In 1905 the shaft of a sun-dial in the gardens of Fernilee Hall was examined and found to be the upper portion of a cross shaft. Excavation found it to be nearly five feet long and three feet in circumference near the base. It was not in situ, but was believed to have been at Fernilee Hall for about 100 years. It has the initials H L and the date 1720 carved upon it and the suggestion was made that the initials are those of a government official marking the cross as a record of a boundary survey made in 1720. According to tradition, the stone had been brought down from the old road above the hall, and it was therefore suggested that the original site had been at Elnor Lane Head, Shallcross, where four roads join. It was also suggested that it was originally called Shacklecross, a name recorded in numerous documents of the 13th and 14th centuries. (1)
In the garden of Fernilee Hall there was part of a cross-shaft 5 ft high, let into the ground and forming the support of a sundial. The shaft is circular in section at the bottom, where the girth is 35", tapering with strong entasis to 32 ins at a point 13 ins from the top, where it is worked into a square shaft. On the remaining portion of the square part are the lower parts of round bottomed panels formed by the transition of round to square. The shaft is encircled with a double bead at the junction of the round and square parts. The shaft closely resembles one in the south porch of Bakewell Church. (2)
A cross which is believed to have stood at the junction of several old roads at Elnor Lane Head, just outside the ancient parish of Chapel-en-le Frith is supposed to be the original Shallcross. For many years in the grounds of Fernilee Hall, it has now been restored to its original position. Quite recently a stone believed to be part of the Shallcross has been discovered built into a garden gateway at Shallcross Hall. (3)
This restored cross shaft is at SK 01637964. It carries simple decoration and a poorly inscribed date (1706?) which is probably not original. Restoration has included stone capping and a sun-dial, the gnomen of which is now missing. Shallcross Manor is now ruinous, no portion of a cross could be seen. (4)
In 1936 the Shall Cross was moved from Fernilee Hall where it was serving as a sundial. Locally it was thought to have come from the old packhorse road. The Lane is on a map of 1640 and the Shall Cross is presumed to be one of the crosses that marked the lane. In the late 1940s a housing estate was built nearby and most of the drystone wall that surrounded the cross was taken. In 1987 and 1988 proposals were made to rebuild the surrounding wall and to have a plaque. (5)
Photographs taken of the cross in 1987 and early 1989 show the drystone wall around the monument as almost entirely destroyed with the exception of the former entrance posts into the enclosure. (6)
Lower part of round-shafted cross of unknown provenance. There is no evidence that this monument ever functioned as a boundary marker since it is strictly unprovenanced. A walled compound has recently (in the last four years) been built around the shaft [actually rebuilt]: the incomplete and later sundial is still attached. (8)
The Shall Cross, Whaley Bridge, was scheduled in 1967, with the scheduling description being revised in 1994. The scheduled monument is a late 9th or 10th century high cross comprising a gritstone cross shaft mortared onto a modern paving slab. Originally the shaft may have been set into a socle or socket stone but this is now missing, together with the cross head which would formerly have been mounted on the shaft. The latter was replaced in the 18th or 19th century by a sundial set in a dressed gritstone capital. At the very top of the shaft on the south side is a graffito consisting of the initials HL above a box containing the date 1728. This provides an earliest possible date for the sundial since it would have been difficult, if not impossible, to inscribe the graffito with the sundial in place. This sundial appears to have been taken from a pre-existing feature than than being purpose made, since it does not fit the shaft either in style or scale. The shaft is located inside a purpose-built dry-walled enclosure which defines the area of the scheduling. The Shall Cross is one of a number of early medieval crosses on the Derbyshire-Cheshire border and probably served as a wayside cross or as a boundary marker. (9)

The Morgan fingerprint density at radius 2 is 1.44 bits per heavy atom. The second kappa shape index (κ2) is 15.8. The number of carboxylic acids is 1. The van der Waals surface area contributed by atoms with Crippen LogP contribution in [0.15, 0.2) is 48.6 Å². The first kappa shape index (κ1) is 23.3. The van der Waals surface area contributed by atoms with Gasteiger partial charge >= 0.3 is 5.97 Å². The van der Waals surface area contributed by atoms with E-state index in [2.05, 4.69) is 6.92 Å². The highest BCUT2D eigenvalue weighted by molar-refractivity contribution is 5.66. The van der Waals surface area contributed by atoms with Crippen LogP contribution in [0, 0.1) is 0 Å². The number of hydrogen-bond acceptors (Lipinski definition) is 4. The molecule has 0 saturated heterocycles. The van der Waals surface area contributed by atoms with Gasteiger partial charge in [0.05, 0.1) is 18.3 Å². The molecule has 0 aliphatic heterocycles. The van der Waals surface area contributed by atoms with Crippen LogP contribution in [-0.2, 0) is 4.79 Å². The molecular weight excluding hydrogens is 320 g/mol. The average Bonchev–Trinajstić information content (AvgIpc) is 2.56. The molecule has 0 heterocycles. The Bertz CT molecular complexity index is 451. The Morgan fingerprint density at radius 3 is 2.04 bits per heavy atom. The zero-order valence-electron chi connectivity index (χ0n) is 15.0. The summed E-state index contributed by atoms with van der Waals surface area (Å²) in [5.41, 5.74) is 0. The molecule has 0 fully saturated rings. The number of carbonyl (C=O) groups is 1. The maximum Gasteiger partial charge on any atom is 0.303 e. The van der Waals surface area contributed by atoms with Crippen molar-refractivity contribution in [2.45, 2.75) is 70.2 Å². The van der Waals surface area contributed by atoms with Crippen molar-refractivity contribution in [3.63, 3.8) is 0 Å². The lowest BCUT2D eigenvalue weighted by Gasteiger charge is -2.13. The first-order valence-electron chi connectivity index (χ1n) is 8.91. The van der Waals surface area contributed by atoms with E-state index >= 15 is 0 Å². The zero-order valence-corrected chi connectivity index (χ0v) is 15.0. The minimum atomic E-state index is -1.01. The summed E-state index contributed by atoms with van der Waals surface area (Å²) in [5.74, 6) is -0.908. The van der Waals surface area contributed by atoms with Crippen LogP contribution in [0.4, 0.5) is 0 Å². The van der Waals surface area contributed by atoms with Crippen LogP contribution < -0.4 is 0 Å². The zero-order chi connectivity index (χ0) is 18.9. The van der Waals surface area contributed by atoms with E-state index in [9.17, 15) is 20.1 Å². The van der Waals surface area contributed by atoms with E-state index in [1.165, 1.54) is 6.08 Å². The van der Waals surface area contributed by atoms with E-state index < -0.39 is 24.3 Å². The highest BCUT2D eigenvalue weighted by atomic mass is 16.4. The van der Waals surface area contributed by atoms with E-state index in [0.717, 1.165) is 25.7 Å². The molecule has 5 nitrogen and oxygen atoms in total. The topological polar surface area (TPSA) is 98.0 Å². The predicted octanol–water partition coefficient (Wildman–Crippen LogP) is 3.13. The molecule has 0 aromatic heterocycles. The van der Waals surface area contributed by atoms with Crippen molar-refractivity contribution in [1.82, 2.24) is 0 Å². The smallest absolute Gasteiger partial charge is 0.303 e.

Article in serial: Andrew, W. 1905. 'The Shall-Cross, a pre-Norman Cross, now at Fernilee Hall', Derbyshire Archaeological Journal. Volume 27, pp 201-214.
Article in serial: Routh, T. 1937. 'A corpus of the pre-Conquest carved stones of Derbyshire', Derbyshire Archaeological Journal. Volume 58, pp 1-46. p 31.
Bibliographic reference: Bunting, W B. 1940. Chapel-en-le-Frith. pp 16-17.
Personal Observation: F1 JB 10-JAN-66.
Unpublished document: County Treasure Recording Form. Unnumbered, with photos.
Correspondence: Sidebottom, P. 1994. Letter regarding Anglo-Saxon stone monuments in Derbyshire, 15th February, 1994. Letter.
Scheduling record: 1994. Scheduling Revision: Anglo Scandinavian high cross known as the Shall Cross. National Monument No. 23354. HER Cat. No. 184.
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Centred SK 0163 7964 (5m by 5m) (Centre)
WHALEY BRIDGE, HIGH PEAK, DERBYSHIRE
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Record last edited
Jun 29 2016 4:45PM
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